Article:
If rules and regulations changed from state to state for each sport, havoc would ensue. Or to look at it another way, the result would be horse racing.
For just a moment, allow your imagination to wander into such a chaotic world. It wouldn't go there willingly, of course. You would never banish your imagination to such a place, but send it there for just a moment, for a glimpse. Imagine, for example, an NFL in which each team's state regulatory agency, its football commission, made its own rules, handed out penalties and determined eligibility.
Imagine an NFL in which each team's state regulatory agency ... made its own rules, handed out penalties and determined eligibility.
The Louisiana Football Commission, for example, might make a passing touchdown worth more points than a rushing touchdown. The approach would be self-serving -- the Saints' Drew Brees, after all, led the NFL last season with 46 touchdown passes -- but what's a state commission for if not to serve local interests?
The North Carolina Football Commission, on the other hand, might ban the forward pass altogether. The Panthers, after all, have a talented group of running backs, and their quarterback, Cam Newton, ran for more than 700 yards last season, when Carolina led the NFL with 5.4 yards for every rushing attempt and didn't lose a single fumble.
And the Louisiana Football Commission might take a boys-will-be-boys view of the bounty scandal, calling it an unfortunate imbroglio. NFL commissioner Roger Goodell, you might recall, suspended Saints coach Sean Payton a year and defensive lineman Anthony Hargrove eight games, but if a Louisiana Football Commission had been in control it could have issued little hand-slapping fines instead, and happy Mardi Gras.
In this chaotic sports world, the Massachusetts regulators might be especially stern. They could think it their hyperborean duty to save sports from tricksters and malcontents, so Patriots coach Bill Belichick might still be serving a suspension for that taping incident back in 2007. Not to be outdone, the Massachusetts Baseball Commission might have suspended Marlon Byrd several years after he tested positive for Tamoxifen.
And in a burst of macho creativity, the Texas Baseball Commission could create a new position, the offensive outfielder. Imagine Josh Hamilton, who's built like a Ford F-450 Super Duty but fast as a Maserati, roaming the outfield as his teammates come to the plate. And imagine the Angels' Mike Trout moving underneath a fly ball in center field but then, just as he's about to make the catch, being tackled by Hamilton, who in effect turns a Michael Young popup into a triple.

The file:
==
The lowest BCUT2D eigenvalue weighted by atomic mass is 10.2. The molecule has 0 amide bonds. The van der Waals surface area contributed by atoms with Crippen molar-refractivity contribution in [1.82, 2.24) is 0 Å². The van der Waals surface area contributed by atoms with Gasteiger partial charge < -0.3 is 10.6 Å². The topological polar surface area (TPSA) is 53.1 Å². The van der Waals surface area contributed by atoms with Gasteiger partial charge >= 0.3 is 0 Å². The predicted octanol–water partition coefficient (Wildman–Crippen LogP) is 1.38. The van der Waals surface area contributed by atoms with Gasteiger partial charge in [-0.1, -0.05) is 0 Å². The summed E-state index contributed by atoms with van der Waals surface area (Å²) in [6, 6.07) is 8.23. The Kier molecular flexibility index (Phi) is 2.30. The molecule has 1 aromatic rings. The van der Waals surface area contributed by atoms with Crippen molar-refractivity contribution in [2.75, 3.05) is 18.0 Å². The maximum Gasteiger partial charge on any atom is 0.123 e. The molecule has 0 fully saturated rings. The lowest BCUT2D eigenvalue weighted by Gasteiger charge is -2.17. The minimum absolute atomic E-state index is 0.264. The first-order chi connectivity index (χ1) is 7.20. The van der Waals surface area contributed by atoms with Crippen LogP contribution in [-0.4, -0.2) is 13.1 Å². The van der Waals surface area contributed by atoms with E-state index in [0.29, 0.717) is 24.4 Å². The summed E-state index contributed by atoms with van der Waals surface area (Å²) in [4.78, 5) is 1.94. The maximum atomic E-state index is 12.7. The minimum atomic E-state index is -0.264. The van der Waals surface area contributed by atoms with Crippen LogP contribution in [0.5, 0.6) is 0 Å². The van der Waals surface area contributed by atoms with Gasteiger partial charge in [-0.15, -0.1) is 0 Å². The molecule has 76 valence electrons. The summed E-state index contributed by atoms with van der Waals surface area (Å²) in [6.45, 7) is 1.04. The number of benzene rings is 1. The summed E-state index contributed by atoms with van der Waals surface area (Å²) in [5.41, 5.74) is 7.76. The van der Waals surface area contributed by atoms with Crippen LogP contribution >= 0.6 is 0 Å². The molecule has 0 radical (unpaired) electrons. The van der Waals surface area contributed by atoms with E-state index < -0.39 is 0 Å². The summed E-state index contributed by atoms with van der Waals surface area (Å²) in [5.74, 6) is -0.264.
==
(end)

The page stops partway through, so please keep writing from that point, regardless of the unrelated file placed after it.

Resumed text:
The California Commission, of course, might mandate that every baseball field in the state have artificial turf. And the Maryland Baseball Commission could shrink the diamond, which might be auspicious for those lead-footed Orioles.
Yes, this sports world would be chaotic. And it's all nonsense, of course. But that's where horse racing finds itself, mired in the nonsense of inconsistent rules, regulations and penalties.
What's allowed in one state might not be permitted in another. I'll Have Another, for example, wore a Flair nasal strip when he won in California, Kentucky and Maryland. But stewards in New York weren't going to allow the Kentucky Derby and Preakness winner to wear a nasal strip in the Belmont Stakes.
Stewards have an obligation to protect the bettors. But that decision [to disallow nasal strips at the Belmont Stakes] had the potential to confuse or mislead bettors.
As it turned out, of course, I'll Have Another was retired with an injury on the Friday before the Belmont. But who did that no-nasal strip decision serve?
Nobody. Stewards have an obligation to protect the bettors. But that decision had the potential to confuse or mislead bettors.
Thresholds for permitted race-day medication can vary from state to state, so that a "positive" test here might not be a "positive" there. Penalties vary, too. A violation that might lead to a 30-day suspension in one jurisdiction could result in a six-month suspension in another.
It's a situation guaranteed to confuse horsemen and, even worse, alienate fans. Some have lamented that horse racing is dying. But given the confusion and lack of agreement, it's amazing, frankly, that horse racing hasn't already died.
This week, the Thoroughbred Racing Associations, which represents all the major racetracks in North America, announced that its directors, who met in May, have endorsed the adoption of uniform medication rules. Uniform rules and penalties are long overdue.
The sport finally seems to be asking the essential question: Why do horses race? Horses race for the entertainment of the fans. And the sport's fans deserve better.